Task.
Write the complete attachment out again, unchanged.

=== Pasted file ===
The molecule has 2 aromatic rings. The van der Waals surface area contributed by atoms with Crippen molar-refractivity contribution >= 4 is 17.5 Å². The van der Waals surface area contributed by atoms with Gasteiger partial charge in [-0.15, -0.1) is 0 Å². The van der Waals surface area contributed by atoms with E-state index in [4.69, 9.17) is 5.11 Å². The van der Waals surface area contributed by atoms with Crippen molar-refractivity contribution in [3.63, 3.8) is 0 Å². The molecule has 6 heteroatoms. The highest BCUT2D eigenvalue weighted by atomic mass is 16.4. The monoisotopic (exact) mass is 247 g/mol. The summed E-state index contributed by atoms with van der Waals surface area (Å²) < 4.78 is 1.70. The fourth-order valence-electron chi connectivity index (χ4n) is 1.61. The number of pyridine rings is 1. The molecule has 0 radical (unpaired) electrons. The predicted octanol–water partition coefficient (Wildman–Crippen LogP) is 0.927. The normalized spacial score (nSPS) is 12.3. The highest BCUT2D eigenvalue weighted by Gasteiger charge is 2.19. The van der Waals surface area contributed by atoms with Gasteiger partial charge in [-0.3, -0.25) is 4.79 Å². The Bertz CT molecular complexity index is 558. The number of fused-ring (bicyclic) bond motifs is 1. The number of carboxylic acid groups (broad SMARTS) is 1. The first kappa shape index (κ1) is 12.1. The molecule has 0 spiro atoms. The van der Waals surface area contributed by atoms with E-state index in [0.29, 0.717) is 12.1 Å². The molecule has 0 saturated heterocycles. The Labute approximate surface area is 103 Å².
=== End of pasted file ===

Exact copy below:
The molecule has 2 aromatic rings. The van der Waals surface area contributed by atoms with Crippen molar-refractivity contribution >= 4 is 17.5 Å². The van der Waals surface area contributed by atoms with Gasteiger partial charge in [-0.15, -0.1) is 0 Å². The van der Waals surface area contributed by atoms with E-state index in [4.69, 9.17) is 5.11 Å². The van der Waals surface area contributed by atoms with Crippen molar-refractivity contribution in [3.63, 3.8) is 0 Å². The molecule has 6 heteroatoms. The highest BCUT2D eigenvalue weighted by atomic mass is 16.4. The monoisotopic (exact) mass is 247 g/mol. The summed E-state index contributed by atoms with van der Waals surface area (Å²) < 4.78 is 1.70. The fourth-order valence-electron chi connectivity index (χ4n) is 1.61. The number of pyridine rings is 1. The molecule has 0 radical (unpaired) electrons. The predicted octanol–water partition coefficient (Wildman–Crippen LogP) is 0.927. The normalized spacial score (nSPS) is 12.3. The highest BCUT2D eigenvalue weighted by Gasteiger charge is 2.19. The van der Waals surface area contributed by atoms with Gasteiger partial charge in [-0.3, -0.25) is 4.79 Å². The Bertz CT molecular complexity index is 558. The number of fused-ring (bicyclic) bond motifs is 1. The number of carboxylic acid groups (broad SMARTS) is 1. The first kappa shape index (κ1) is 12.1. The molecule has 0 spiro atoms. The van der Waals surface area contributed by atoms with E-state index in [0.29, 0.717) is 12.1 Å². The molecule has 0 saturated heterocycles. The Labute approximate surface area is 103 Å².